Cracked tooth syndrome
|Cracked tooth syndrome|
|Other names||Cracked cusp syndrome, split tooth syndrome, incomplete fracture of posterior teeth|
|Cross-section of a posterior tooth.|
Cracked tooth syndrome (CTS) is where a tooth has incompletely cracked but no part of the tooth has yet broken off. Sometimes it is described as a greenstick fracture. The symptoms are very variable, making it a notoriously difficult condition to diagnose.
Classification and definition
Cracked tooth syndrome could be considered a type of dental trauma and also one of the possible causes of dental pain. One definition of cracked tooth syndrome is "a fracture plane of unknown depth and direction passing through tooth structure that, if not already involving, may progress to communicate with the pulp and/or periodontal ligament."
Signs and symptoms
- Sharp pain when biting on a certain tooth, which may get worse if the applied biting force is increased. Sometimes the pain on biting occurs when the food being chewed is soft with harder elements, e.g. seeded bread.
- "Rebound pain" i.e. sharp, fleeting pain occurring when the biting force is released from the tooth, which may occur when eating fibrous foods.
- Pain on biting
- Pain when grinding the teeth backward and forward and side to side.
- Sharp pain when drinking cold beverages or eating cold foods, lack of pain with heat stimuli.
- Pain when eating or drinking sugary substances.
- Sometimes the pain is well localized, and the individual is able to determine the exact tooth from which the symptoms are originating, but not always.
CTS is typically characterized by pain when releasing biting pressure on an object. This is because when biting down the segments are usually moving apart and thereby reducing the pressure in the nerves in the dentin of the tooth. When the bite is released the "segments" snap back together sharply increasing the pressure in the intradentin nerves causing pain. The pain is often inconsistent, and frequently hard to reproduce. Pain associated with CTS has been reported to occur more commonly on biting, rather than on release of pressure after biting. If untreated, CTS can lead to severe pain, possible pulpal death, abscess, and even the loss of the tooth.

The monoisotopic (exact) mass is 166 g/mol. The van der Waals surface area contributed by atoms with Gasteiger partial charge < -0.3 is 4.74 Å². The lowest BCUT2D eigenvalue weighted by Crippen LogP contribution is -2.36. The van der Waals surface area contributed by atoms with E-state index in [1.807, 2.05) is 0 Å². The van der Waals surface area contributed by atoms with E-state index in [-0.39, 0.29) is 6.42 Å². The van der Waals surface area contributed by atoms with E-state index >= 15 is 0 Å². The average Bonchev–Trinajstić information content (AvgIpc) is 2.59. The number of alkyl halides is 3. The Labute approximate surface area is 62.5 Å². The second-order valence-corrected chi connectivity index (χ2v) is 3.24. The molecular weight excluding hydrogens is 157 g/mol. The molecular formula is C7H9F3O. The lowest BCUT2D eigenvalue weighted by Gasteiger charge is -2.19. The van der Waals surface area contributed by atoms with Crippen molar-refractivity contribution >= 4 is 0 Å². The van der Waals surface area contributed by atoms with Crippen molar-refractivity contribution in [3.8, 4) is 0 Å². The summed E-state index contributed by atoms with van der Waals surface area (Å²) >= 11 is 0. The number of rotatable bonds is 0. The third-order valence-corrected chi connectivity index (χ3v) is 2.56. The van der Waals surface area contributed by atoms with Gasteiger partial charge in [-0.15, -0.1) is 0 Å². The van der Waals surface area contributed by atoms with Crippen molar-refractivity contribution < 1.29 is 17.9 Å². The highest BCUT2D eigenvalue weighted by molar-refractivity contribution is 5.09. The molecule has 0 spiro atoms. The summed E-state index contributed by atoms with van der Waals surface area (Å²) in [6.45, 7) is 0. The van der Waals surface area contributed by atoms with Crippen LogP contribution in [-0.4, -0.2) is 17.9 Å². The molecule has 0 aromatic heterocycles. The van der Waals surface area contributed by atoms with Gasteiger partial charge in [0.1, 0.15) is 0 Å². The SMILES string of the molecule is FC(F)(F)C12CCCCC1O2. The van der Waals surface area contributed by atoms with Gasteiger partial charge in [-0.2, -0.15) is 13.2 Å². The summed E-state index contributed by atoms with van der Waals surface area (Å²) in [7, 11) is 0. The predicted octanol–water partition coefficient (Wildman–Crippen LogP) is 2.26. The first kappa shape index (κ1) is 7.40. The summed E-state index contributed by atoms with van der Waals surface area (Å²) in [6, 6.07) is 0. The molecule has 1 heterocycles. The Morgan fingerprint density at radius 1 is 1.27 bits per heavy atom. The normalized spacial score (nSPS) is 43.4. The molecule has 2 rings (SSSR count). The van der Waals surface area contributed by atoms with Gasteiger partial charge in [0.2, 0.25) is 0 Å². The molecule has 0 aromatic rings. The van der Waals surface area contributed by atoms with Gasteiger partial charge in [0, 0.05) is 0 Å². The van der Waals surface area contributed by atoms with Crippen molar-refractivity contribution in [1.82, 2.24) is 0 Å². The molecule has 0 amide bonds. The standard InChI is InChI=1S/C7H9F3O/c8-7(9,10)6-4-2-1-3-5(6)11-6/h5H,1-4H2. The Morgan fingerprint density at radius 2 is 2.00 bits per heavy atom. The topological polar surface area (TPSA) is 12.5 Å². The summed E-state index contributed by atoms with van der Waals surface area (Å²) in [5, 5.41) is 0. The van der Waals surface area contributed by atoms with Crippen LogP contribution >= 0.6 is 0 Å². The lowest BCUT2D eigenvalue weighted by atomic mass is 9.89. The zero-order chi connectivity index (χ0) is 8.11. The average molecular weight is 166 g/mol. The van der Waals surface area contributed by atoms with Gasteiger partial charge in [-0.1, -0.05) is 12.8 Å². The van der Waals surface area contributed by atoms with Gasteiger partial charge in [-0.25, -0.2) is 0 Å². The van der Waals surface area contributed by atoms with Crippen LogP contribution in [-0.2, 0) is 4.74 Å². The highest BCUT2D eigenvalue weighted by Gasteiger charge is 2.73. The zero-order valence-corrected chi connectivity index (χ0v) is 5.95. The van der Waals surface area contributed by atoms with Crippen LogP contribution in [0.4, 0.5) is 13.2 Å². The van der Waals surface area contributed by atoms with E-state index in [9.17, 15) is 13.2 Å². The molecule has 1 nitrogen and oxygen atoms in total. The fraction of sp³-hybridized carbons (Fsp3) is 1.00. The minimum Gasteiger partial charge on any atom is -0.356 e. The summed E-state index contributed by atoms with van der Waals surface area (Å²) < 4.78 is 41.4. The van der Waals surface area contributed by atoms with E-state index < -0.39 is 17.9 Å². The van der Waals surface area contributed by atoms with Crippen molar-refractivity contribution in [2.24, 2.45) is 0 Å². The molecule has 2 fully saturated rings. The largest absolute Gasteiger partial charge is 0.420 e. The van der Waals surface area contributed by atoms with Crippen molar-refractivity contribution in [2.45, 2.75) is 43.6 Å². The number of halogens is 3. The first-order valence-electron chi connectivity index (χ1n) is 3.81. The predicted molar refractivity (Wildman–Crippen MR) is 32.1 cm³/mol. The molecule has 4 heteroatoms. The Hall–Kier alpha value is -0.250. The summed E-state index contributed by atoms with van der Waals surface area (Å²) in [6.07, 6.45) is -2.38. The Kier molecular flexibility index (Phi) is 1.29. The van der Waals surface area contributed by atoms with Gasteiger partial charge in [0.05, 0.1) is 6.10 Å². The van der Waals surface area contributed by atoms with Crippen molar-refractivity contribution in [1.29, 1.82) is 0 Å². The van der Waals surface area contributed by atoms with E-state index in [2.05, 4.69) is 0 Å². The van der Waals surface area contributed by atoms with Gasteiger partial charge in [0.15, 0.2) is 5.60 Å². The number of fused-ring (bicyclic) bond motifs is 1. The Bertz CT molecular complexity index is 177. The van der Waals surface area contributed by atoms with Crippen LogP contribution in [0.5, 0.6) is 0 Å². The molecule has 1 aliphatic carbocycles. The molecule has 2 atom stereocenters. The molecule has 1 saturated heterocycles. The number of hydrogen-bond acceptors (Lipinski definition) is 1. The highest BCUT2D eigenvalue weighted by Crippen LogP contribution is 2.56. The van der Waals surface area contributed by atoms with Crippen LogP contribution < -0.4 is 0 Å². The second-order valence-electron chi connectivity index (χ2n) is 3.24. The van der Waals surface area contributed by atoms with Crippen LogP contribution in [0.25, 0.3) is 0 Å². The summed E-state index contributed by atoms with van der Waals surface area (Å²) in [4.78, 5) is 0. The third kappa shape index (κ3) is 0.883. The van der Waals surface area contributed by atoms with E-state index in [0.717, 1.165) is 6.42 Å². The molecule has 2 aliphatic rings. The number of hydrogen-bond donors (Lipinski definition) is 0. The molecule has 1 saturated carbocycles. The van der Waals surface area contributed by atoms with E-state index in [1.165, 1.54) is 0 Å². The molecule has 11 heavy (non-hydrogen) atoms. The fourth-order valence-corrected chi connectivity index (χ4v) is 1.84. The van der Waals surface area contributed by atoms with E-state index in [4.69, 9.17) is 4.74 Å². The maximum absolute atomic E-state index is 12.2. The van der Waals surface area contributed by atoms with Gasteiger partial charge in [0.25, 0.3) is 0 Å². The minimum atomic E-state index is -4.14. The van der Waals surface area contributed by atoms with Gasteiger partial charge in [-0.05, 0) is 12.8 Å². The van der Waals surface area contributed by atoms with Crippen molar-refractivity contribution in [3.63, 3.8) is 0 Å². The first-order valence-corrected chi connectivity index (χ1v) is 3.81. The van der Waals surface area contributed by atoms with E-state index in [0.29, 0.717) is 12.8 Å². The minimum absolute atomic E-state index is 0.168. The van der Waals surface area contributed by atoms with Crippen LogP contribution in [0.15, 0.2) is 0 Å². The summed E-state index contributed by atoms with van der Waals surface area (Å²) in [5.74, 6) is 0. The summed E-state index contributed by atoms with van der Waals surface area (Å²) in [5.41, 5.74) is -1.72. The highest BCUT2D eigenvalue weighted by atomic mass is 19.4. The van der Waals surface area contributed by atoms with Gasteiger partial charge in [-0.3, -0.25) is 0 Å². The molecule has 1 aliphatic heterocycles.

If the fracture propagates into the pulp, this is termed a complete fracture, and pulpitis and pulp death may occur. If the crack propagates further into the root, a periodontal defect may develop, or even a vertical root fracture.
According to one theory, the pain on biting is caused by the 2 fractured sections of the tooth moving independently of each other, triggering sudden movement of fluid within the dentinal tubules. This activates A-type nociceptors in the dentin-pulp complex, reported by the pulp-dentin complex as pain. Another theory is that the pain upon cold stimuli results from leak of noxious substances via the crack, irritating the pulp.
Cracked tooth syndrome (CTS) was defined as 'an incomplete fracture of a vital posterior tooth that involves the dentine and occasionally extends to the pulp' by Cameron in 1964 and more recently has included 'a fracture plane of unknown depth and direction passing through tooth structure that, if not already involving, may progress to communicate with the pulp and/or periodontal ligament'. The diagnosis of cracked tooth syndrome is notoriously difficult even for experienced clinicians. The features are highly variable and may mimic sinusitis, temporomandibular disorders, headaches, ear pain, or atypical facial pain/atypical odontalgia (persistent idiopathic facial pain). When diagnosing cracked tooth syndrome, a dentist takes many factors into consideration. Effective management and good prognosis of cracked teeth is linked to prompt diagnosis. A detailed history may reveal pain on release of pressure when eating or sharp pain when consuming cold food and drink. There are a variety of habits which predispose patients to CTS including chewing ice, pens and hard sweets etc. Recurrent occlusal adjustment of restorations due to discomfort may also be indicative of CTS, alongside a history of extensive dental treatment. Below different techniques used for diagnosing CTS are discussed.
Cracks are difficult to see during a clinical exam which may limit diagnosis. However other clinical signs which may lead to the diagnosis of CTS includes wear faceting indicating excessive forces perhaps from clenching or grinding or the presence of an isolated deep periodontal pocket which may symbolise a split tooth. Removing restorations may help to visualise fracture lines but should only be carried out after gaining informed consent from the patient, as removing a restoration may prove to be of little diagnostic benefit. Tactile examination with a sharp probe may also aid diagnosis.
Gentian Violet or Methylene Blue Stains